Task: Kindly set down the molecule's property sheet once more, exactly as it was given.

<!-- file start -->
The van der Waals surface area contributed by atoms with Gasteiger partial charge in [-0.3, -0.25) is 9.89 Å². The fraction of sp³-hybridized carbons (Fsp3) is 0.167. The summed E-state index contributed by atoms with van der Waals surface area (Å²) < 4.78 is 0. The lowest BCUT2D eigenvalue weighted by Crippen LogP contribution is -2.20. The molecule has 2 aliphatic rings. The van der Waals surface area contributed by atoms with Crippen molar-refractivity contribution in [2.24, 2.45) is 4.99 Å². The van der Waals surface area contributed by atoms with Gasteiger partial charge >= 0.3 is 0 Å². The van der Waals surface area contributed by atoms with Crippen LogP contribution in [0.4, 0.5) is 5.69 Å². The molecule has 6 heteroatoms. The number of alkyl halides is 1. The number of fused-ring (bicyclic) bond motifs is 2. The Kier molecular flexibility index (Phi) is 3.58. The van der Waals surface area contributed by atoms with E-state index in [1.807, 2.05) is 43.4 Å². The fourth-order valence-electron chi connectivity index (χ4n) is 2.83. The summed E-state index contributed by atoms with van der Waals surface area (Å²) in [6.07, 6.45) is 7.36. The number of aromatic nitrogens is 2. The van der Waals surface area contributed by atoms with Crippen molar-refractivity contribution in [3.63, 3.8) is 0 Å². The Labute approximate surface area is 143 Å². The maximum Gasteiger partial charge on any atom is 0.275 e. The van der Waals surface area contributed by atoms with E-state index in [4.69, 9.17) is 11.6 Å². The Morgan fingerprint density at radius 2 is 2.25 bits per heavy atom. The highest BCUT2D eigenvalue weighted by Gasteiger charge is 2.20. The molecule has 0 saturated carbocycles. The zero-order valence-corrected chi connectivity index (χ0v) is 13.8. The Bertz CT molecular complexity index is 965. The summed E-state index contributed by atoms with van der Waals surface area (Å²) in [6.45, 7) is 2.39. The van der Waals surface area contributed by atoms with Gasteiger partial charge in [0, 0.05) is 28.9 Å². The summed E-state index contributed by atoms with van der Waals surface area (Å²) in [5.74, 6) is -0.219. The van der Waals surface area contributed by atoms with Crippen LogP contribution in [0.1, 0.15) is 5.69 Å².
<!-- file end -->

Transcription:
The van der Waals surface area contributed by atoms with Gasteiger partial charge in [-0.3, -0.25) is 9.89 Å². The fraction of sp³-hybridized carbons (Fsp3) is 0.167. The summed E-state index contributed by atoms with van der Waals surface area (Å²) < 4.78 is 0. The lowest BCUT2D eigenvalue weighted by Crippen LogP contribution is -2.20. The molecule has 2 aliphatic rings. The van der Waals surface area contributed by atoms with Crippen molar-refractivity contribution in [2.24, 2.45) is 4.99 Å². The van der Waals surface area contributed by atoms with Gasteiger partial charge >= 0.3 is 0 Å². The van der Waals surface area contributed by atoms with Crippen LogP contribution in [0.4, 0.5) is 5.69 Å². The molecule has 6 heteroatoms. The number of alkyl halides is 1. The number of fused-ring (bicyclic) bond motifs is 2. The Kier molecular flexibility index (Phi) is 3.58. The van der Waals surface area contributed by atoms with E-state index in [1.807, 2.05) is 43.4 Å². The fourth-order valence-electron chi connectivity index (χ4n) is 2.83. The summed E-state index contributed by atoms with van der Waals surface area (Å²) in [6.07, 6.45) is 7.36. The number of aromatic nitrogens is 2. The van der Waals surface area contributed by atoms with Crippen molar-refractivity contribution in [3.63, 3.8) is 0 Å². The Labute approximate surface area is 143 Å². The maximum Gasteiger partial charge on any atom is 0.275 e. The van der Waals surface area contributed by atoms with E-state index in [4.69, 9.17) is 11.6 Å². The Morgan fingerprint density at radius 2 is 2.25 bits per heavy atom. The highest BCUT2D eigenvalue weighted by Gasteiger charge is 2.20. The molecule has 0 saturated carbocycles. The zero-order valence-corrected chi connectivity index (χ0v) is 13.8. The Bertz CT molecular complexity index is 965. The summed E-state index contributed by atoms with van der Waals surface area (Å²) in [6.45, 7) is 2.39. The van der Waals surface area contributed by atoms with Gasteiger partial charge in [0, 0.05) is 28.9 Å². The summed E-state index contributed by atoms with van der Waals surface area (Å²) in [5.74, 6) is -0.219. The van der Waals surface area contributed by atoms with Crippen LogP contribution in [0.1, 0.15) is 5.69 Å².